One turbulent dusk, in the throes of a storm,
Onto the shore tumbled a wet wooden form.
Wild and free and fiercely naïve,
The driftwood girl knew only the sea –
Eternally endless and oft mercurial,
Gentle swells between crests imperial.
Into his kingdom, she rolled out of the sea
Greenweed locks dripping briny blue beads.
Smooth and sweet, her bright wooden face
Showed her joy to find such a place –
For the royal shore was a fantastic sight,
Glinting and gleaming in the soft, stormy light.
There on the shore, she looked about in delight,
Inspecting fanciful shells in the fading light.
Nearby, a shell-made man sat in reflection,
Watching swirling sky with somber attention.
A rogue breeze from the sea stole her light laughter,
And like lightning, his brooding thoughts did capture.
Curiosity stirred, he rose off the ground
And went to find the source of the sound.
Surrounded by shells, her face full of mirth,
She examined a shell of no special worth.
She held up the shell to the approaching stranger
And asked for it’s name, if he might indulge her.
He knew and he told her, and offered yet more
His home was only just down the shore.
A magnificent castle of made of shells and sand –
Much greater than the conch she held in her hand.
He would lead her there, if she might like to see.
Always eager for adventure, she happily agreed.
She could hardly believe her eyes
Confronted by the sheer size
Of the great, giant conch spires,
Tapering spiraled whelk towers,
Scallop-shell gates – it all was so grand! –
Emerging from broad walls of striated sand.
A courteous bow marked their entry
From a courtly crustacean sentry.
Only then did she notice on the shell-man’s brow
Perched shells banded by pearls into a crown.
“Why, you’re a Prince!” she cried
He simply nodded, showing no pride.
Then he offered her shelter for the night.
And as it was dark, she felt it was right
She wished to see more of this castle,
Of this majestic construction and it’s tideland vassals.
Not least was her desire to know more of the Prince,
Of whose polished good graces she was convinced.
He had black pearl eyes that must see more than she,
For they pierced her with unfaltering intensity.
His smooth seashell skin looked so hard and unbending,
And his stance was confident but not condescending.
His fine linen clothes made her feel a mess
In her simple and mended worn kelp dress.
The next day the Prince showed her his home
Answering questions as in his halls they amiably roamed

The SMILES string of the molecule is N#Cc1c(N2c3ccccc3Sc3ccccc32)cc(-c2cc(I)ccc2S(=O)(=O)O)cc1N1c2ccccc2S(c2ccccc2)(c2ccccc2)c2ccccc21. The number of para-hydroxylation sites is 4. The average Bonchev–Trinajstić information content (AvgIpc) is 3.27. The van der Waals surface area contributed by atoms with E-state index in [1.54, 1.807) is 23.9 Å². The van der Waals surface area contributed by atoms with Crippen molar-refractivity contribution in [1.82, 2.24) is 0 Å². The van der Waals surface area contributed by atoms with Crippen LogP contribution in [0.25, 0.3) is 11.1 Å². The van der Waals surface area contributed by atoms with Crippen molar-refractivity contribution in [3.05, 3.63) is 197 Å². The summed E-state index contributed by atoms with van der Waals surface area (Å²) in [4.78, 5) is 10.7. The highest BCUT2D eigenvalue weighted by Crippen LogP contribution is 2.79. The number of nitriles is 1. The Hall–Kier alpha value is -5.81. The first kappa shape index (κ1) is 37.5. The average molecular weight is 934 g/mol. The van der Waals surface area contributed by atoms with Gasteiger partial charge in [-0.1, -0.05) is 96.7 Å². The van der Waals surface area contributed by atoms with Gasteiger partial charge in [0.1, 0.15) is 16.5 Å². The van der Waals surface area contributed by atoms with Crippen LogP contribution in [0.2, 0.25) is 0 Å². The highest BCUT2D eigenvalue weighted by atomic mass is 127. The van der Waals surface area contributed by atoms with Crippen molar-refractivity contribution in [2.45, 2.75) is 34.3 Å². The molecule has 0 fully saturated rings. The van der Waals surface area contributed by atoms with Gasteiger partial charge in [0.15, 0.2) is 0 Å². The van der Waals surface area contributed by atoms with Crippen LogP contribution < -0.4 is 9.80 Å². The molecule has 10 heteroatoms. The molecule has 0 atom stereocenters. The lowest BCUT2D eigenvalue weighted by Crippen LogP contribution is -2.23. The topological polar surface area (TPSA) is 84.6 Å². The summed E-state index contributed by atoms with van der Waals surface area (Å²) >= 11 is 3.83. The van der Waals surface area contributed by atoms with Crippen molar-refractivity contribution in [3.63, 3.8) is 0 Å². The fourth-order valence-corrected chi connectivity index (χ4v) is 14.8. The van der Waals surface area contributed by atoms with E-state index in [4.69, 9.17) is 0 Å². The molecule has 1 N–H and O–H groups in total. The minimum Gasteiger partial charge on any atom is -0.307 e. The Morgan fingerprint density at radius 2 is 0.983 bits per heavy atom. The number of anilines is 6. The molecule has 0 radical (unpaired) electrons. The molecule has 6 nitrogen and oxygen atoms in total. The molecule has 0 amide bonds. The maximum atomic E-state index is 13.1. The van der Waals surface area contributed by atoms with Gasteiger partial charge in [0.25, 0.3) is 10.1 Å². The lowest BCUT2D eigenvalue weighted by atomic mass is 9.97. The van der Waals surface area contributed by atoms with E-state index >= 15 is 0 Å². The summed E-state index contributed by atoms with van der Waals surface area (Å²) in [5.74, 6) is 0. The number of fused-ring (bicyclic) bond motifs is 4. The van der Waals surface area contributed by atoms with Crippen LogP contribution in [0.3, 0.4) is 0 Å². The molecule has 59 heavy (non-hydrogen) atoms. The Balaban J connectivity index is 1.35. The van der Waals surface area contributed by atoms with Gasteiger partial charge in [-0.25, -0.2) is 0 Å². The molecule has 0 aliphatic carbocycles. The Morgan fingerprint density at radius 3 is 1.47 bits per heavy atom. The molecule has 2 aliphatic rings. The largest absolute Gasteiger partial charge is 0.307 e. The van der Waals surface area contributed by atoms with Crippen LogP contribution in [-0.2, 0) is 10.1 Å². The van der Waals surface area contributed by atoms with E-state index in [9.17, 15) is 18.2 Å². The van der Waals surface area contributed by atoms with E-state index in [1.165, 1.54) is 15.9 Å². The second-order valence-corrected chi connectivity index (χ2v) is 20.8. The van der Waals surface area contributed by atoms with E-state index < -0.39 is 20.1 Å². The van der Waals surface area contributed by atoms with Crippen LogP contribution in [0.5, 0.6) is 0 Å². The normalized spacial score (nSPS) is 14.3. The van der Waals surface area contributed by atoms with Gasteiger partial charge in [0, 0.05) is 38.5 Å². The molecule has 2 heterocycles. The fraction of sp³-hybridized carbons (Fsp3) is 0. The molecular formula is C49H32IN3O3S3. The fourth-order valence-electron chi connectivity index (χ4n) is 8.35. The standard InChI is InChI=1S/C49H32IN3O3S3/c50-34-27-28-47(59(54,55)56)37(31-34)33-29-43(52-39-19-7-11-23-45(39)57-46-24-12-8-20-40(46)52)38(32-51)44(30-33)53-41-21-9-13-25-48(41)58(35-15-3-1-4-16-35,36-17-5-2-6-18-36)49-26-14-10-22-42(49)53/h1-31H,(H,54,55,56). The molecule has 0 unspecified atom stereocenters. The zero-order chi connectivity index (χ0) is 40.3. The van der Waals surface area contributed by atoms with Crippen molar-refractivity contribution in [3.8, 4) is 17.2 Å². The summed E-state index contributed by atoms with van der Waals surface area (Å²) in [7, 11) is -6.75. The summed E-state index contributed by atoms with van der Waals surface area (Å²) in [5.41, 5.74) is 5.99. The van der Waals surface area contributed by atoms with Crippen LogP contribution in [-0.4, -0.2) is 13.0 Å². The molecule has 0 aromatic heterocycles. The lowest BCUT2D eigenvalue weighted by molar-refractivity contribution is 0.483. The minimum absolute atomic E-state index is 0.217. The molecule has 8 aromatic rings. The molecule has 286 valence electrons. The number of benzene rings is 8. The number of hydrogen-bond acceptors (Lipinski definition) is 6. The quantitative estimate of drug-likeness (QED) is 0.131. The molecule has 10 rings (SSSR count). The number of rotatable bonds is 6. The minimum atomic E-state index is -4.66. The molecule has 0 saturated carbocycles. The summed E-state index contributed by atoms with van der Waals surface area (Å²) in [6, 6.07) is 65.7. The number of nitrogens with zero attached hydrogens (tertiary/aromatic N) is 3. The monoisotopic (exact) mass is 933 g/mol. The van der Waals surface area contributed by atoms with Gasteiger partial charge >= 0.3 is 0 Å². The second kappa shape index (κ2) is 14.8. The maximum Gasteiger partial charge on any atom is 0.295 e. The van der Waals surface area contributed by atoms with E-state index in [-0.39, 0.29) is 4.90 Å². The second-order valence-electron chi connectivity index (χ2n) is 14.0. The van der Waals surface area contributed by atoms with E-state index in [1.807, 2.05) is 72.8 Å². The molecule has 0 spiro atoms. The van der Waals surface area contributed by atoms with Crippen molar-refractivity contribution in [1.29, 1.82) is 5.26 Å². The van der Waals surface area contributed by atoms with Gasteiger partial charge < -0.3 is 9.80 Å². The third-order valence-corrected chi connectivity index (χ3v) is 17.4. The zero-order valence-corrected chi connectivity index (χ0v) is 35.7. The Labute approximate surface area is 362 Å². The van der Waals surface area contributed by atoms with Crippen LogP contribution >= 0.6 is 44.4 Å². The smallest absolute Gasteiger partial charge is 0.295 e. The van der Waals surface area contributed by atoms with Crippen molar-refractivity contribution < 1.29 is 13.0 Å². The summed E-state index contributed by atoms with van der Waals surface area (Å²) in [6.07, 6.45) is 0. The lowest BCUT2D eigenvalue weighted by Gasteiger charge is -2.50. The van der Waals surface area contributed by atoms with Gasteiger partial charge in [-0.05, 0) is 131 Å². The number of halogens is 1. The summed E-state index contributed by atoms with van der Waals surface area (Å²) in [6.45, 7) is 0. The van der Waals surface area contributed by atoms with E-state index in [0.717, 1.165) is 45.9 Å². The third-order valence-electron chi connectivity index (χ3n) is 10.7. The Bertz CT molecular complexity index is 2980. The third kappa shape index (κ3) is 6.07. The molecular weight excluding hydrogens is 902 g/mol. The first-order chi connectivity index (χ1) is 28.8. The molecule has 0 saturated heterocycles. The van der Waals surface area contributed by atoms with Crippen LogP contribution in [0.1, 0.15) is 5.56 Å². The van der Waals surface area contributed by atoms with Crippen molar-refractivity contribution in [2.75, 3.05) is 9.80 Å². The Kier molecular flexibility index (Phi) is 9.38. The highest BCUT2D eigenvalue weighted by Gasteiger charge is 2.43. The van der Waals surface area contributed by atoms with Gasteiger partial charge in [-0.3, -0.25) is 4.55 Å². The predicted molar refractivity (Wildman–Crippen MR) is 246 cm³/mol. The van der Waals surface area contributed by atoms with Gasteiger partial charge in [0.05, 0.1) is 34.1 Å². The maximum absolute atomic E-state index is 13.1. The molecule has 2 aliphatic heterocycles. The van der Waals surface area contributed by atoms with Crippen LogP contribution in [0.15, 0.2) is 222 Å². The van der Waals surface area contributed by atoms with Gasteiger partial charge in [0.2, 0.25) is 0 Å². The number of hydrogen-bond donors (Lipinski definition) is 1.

He explained his father the King was long ago dead,
His mother the Queen long lay ill in her bed.
So he leads his people and rules in her stead –
But his dream was to be a glass-smith instead.
He showed her his workshop, a room of black sand
Where many glass globes hung from silk strands
“They’re so beautiful!” she said
And he humbly lowered his head
As she wandered about, he hid his smile
She admiring his delicate work all the while.
As the sun moved overhead, they went to see
The vast rocky pools full of anemones,
Little crab men going about so busy-busy,
And graceful starfish lounging placidly.
“Please, tell me of the places you’ve seen.”
He suddenly asked, black pearl eyes keen.
And she told him of all she knew of the sea –
The bright coral reefs with their vivid bounty,
The feeling of floating in doldrums, stagnant and warm,
The crashing tumult of monstrous waves in a storm,
Dim distant lands that she spied covered in wrack,
The darkness of depths from which no wood-men came back.
He listened and watched with rapt attention,
Finally sighing with a small lamentation,
“I wish I could see the places you’ve been –
But my place is here, watching over my kin.
But it has lightened my heart, to hear your words –
To know there are those who are as free as the birds.”
His voice was so resigned, her heart broke for him then.
But when he turned and spoke, it healed again.
“I can think of no better salve for this longing reverie,
Than if you would stay and gift me your company?”
Her heart sang at such a question,
And she grasped his hand in affirmation.
To be the companion to one so fine as him
Warmed her heart in a way it had never been.
In her devotion, she was confident.
She never thought of the consequence.
She paid no mind to her gradual transformation,
As the sun bleached her once dark wooden skin.
The prince noticed though, and began to worry.
“You’ve become so pale, must you return to the sea?”
“No, dear Prince, all the drifters that end up abeach
Face the power of the sun’s long reach.”
Fears assuaged, he again held her hand
As they meandered through his halls of sand.
One evening outside a seashell minaret,
They sat together, lit by a red sunset.
The prince pulled from his pocket a shining strand,
And pressed it into her smooth wooden hand.
“I made this for you” he said simply,
As she opened her palm to inspect it gently.
Hanging on a fine silver chain, was a tiny glass sphere
Flawlessly round and crystalline clear,
It weighed more than such a small thing implied,
As a prefect bead of liquid silver shone brightly inside.
It slipped around easily within it’s glass globe
Reflecting the sunset, like a coal it glowed.
“It is called quicksilver, like water it flows.
Like you, it adapts to where ever it goes.”
He took the bauble from her hands, as if to wind it round her neck,
His black pearl eyes burned into her with fiery flecks,
“I hope that you will wear it always, and hope too
That you will accept it as a token of my love for you.”
The driftwood girl was stunned by his open passion
But she had no qualms in accepting his admiration .
She leaned into him and took the necklace,
Hung it round her neck as reply, grinning and reckless.
He pulled her close then, his face to hers
As their hearts beat in time to each others.
Part II to come